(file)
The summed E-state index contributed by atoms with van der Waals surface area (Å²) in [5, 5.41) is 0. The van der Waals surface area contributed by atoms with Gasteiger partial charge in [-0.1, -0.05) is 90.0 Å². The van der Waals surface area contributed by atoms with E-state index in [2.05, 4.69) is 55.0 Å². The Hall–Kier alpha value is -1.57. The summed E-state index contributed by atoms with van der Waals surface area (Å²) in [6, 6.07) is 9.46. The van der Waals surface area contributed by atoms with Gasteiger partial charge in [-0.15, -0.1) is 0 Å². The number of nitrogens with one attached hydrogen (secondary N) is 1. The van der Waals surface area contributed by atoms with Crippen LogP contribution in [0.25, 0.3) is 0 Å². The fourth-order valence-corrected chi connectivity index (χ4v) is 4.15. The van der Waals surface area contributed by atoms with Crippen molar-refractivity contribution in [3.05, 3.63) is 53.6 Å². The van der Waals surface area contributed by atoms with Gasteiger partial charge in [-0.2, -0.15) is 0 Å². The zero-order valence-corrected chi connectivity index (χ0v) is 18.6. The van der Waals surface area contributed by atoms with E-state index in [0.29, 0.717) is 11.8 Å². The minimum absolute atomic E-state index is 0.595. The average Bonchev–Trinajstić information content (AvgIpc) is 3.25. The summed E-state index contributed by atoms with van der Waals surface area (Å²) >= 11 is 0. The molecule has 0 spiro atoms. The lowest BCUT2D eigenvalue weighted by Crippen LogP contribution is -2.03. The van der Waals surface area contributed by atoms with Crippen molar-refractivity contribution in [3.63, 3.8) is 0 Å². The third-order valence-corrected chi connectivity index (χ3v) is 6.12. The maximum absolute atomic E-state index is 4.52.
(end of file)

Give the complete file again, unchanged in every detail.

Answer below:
The summed E-state index contributed by atoms with van der Waals surface area (Å²) in [5, 5.41) is 0. The van der Waals surface area contributed by atoms with Gasteiger partial charge in [-0.1, -0.05) is 90.0 Å². The van der Waals surface area contributed by atoms with E-state index in [2.05, 4.69) is 55.0 Å². The Hall–Kier alpha value is -1.57. The summed E-state index contributed by atoms with van der Waals surface area (Å²) in [6, 6.07) is 9.46. The van der Waals surface area contributed by atoms with Gasteiger partial charge in [-0.15, -0.1) is 0 Å². The number of nitrogens with one attached hydrogen (secondary N) is 1. The van der Waals surface area contributed by atoms with Crippen LogP contribution in [0.25, 0.3) is 0 Å². The fourth-order valence-corrected chi connectivity index (χ4v) is 4.15. The van der Waals surface area contributed by atoms with Crippen molar-refractivity contribution in [3.05, 3.63) is 53.6 Å². The van der Waals surface area contributed by atoms with Gasteiger partial charge in [-0.2, -0.15) is 0 Å². The zero-order valence-corrected chi connectivity index (χ0v) is 18.6. The van der Waals surface area contributed by atoms with E-state index in [0.29, 0.717) is 11.8 Å². The minimum absolute atomic E-state index is 0.595. The average Bonchev–Trinajstić information content (AvgIpc) is 3.25. The summed E-state index contributed by atoms with van der Waals surface area (Å²) >= 11 is 0. The molecule has 0 spiro atoms. The lowest BCUT2D eigenvalue weighted by Crippen LogP contribution is -2.03. The van der Waals surface area contributed by atoms with Crippen molar-refractivity contribution in [3.63, 3.8) is 0 Å². The third-order valence-corrected chi connectivity index (χ3v) is 6.12. The maximum absolute atomic E-state index is 4.52.